Published online by Cambridge University Press: 27 March 2009
1. In an experiment conducted on an established perennial rye-grass/white clover sward close cutting was carried out over a 3-year period (1956–58), either with a lawn mower to simulate gang mowing or with a reciprocating-knife mower. The sward was cut either six or eight times in each season, and received 0 or 2 cwt. ‘Nitro-Chalk’/acre for each cut.
2. Swards cut with the gang mower yielded from 3·5 to 12·5% more herbage dry matter than swards cut with the reciprocating-knife mower and also gave a greater mean yield of crude protein.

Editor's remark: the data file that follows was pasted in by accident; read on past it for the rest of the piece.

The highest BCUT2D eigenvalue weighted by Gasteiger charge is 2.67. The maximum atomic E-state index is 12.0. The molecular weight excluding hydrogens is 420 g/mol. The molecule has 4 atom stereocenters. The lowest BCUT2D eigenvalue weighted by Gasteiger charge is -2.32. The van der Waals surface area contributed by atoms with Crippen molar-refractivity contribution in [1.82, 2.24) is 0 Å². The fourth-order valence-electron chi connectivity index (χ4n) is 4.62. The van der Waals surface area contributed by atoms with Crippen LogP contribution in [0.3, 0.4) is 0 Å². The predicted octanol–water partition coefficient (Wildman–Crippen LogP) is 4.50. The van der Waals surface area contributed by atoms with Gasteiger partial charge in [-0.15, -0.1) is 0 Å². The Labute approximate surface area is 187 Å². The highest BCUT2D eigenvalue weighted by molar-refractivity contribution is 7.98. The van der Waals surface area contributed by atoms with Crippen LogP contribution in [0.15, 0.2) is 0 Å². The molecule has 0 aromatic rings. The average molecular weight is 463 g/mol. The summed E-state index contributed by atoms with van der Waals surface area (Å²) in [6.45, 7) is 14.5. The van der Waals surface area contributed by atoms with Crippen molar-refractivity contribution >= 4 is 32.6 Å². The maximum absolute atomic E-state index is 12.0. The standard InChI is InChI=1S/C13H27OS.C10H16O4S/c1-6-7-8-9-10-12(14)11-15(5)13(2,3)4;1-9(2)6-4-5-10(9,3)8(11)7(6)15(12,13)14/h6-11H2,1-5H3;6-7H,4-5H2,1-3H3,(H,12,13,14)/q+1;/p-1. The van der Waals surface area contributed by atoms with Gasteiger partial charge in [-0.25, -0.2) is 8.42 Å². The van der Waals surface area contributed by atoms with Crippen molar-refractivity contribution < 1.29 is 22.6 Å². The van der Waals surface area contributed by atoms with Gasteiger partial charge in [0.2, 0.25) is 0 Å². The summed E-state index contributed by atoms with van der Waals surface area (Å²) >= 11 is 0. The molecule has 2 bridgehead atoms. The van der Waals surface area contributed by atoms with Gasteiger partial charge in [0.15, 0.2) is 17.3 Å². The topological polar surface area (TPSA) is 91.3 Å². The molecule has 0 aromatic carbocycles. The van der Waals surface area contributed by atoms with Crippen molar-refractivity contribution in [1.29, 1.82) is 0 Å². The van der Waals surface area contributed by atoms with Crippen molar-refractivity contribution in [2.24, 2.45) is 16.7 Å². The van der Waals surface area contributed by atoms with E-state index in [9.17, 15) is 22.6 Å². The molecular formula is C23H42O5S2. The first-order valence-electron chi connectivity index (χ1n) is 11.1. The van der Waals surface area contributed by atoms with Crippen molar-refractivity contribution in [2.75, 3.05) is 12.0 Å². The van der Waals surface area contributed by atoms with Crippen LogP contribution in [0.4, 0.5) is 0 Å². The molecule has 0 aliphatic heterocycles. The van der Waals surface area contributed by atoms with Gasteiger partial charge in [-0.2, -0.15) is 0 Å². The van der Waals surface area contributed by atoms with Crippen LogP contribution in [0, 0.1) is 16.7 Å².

3. The difference in dry-matter yield between swards cut with each of the mowers is attributed to the slightly closer cutting level of the gang mower having a greater inhibiting effect on flower development in the grasses and hence stimulating leaf production and increasing total yields.
4. In the second and third years of the experiment swards cut with the gang mower outyielded those cut with the reciprocating-knife mower by a proportionately greater amount when eight cuts rather than six cuts were taken in the season.
5. When no nitrogenous fertilizer was applied the proportion of broad-leaved weeds in the sward increased more rapidly over the 3-year period where the herbage was cut with the gang mower rather than the reciprocating-knife mower. This disadvantage of gang mowing did not apply where the fertility was maintained at a high level by applications of nitrogenous fertilizer.
6. It is concluded that the gang mower is a more suitable machine than the reciprocating-knife mower for close cutting on a field scale.
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